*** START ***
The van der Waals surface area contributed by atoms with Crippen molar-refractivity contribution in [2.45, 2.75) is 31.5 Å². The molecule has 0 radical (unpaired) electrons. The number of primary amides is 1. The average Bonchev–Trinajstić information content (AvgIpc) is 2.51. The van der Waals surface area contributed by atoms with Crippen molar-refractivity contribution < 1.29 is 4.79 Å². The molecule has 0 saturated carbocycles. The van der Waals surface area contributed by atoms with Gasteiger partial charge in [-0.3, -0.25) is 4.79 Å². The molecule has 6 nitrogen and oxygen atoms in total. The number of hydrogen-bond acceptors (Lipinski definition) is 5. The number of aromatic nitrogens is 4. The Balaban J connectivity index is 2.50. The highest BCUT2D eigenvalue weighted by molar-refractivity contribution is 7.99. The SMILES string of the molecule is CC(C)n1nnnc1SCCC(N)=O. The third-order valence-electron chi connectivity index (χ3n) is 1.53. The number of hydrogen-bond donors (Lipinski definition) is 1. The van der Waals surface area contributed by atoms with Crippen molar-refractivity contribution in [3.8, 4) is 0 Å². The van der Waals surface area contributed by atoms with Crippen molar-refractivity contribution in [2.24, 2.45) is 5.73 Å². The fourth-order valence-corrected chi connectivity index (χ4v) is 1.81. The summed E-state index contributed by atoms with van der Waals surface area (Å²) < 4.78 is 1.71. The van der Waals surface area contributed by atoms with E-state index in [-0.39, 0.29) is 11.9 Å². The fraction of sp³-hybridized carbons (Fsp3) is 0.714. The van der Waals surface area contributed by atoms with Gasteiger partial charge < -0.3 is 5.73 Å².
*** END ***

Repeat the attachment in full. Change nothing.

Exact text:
The van der Waals surface area contributed by atoms with Crippen molar-refractivity contribution in [2.45, 2.75) is 31.5 Å². The molecule has 0 radical (unpaired) electrons. The number of primary amides is 1. The average Bonchev–Trinajstić information content (AvgIpc) is 2.51. The van der Waals surface area contributed by atoms with Crippen molar-refractivity contribution < 1.29 is 4.79 Å². The molecule has 0 saturated carbocycles. The van der Waals surface area contributed by atoms with Gasteiger partial charge in [-0.3, -0.25) is 4.79 Å². The molecule has 6 nitrogen and oxygen atoms in total. The number of hydrogen-bond acceptors (Lipinski definition) is 5. The number of aromatic nitrogens is 4. The Balaban J connectivity index is 2.50. The highest BCUT2D eigenvalue weighted by molar-refractivity contribution is 7.99. The SMILES string of the molecule is CC(C)n1nnnc1SCCC(N)=O. The third-order valence-electron chi connectivity index (χ3n) is 1.53. The number of hydrogen-bond donors (Lipinski definition) is 1. The van der Waals surface area contributed by atoms with Crippen molar-refractivity contribution in [3.8, 4) is 0 Å². The van der Waals surface area contributed by atoms with Crippen molar-refractivity contribution in [2.24, 2.45) is 5.73 Å². The fourth-order valence-corrected chi connectivity index (χ4v) is 1.81. The summed E-state index contributed by atoms with van der Waals surface area (Å²) < 4.78 is 1.71. The van der Waals surface area contributed by atoms with E-state index in [-0.39, 0.29) is 11.9 Å². The fraction of sp³-hybridized carbons (Fsp3) is 0.714. The van der Waals surface area contributed by atoms with Gasteiger partial charge < -0.3 is 5.73 Å².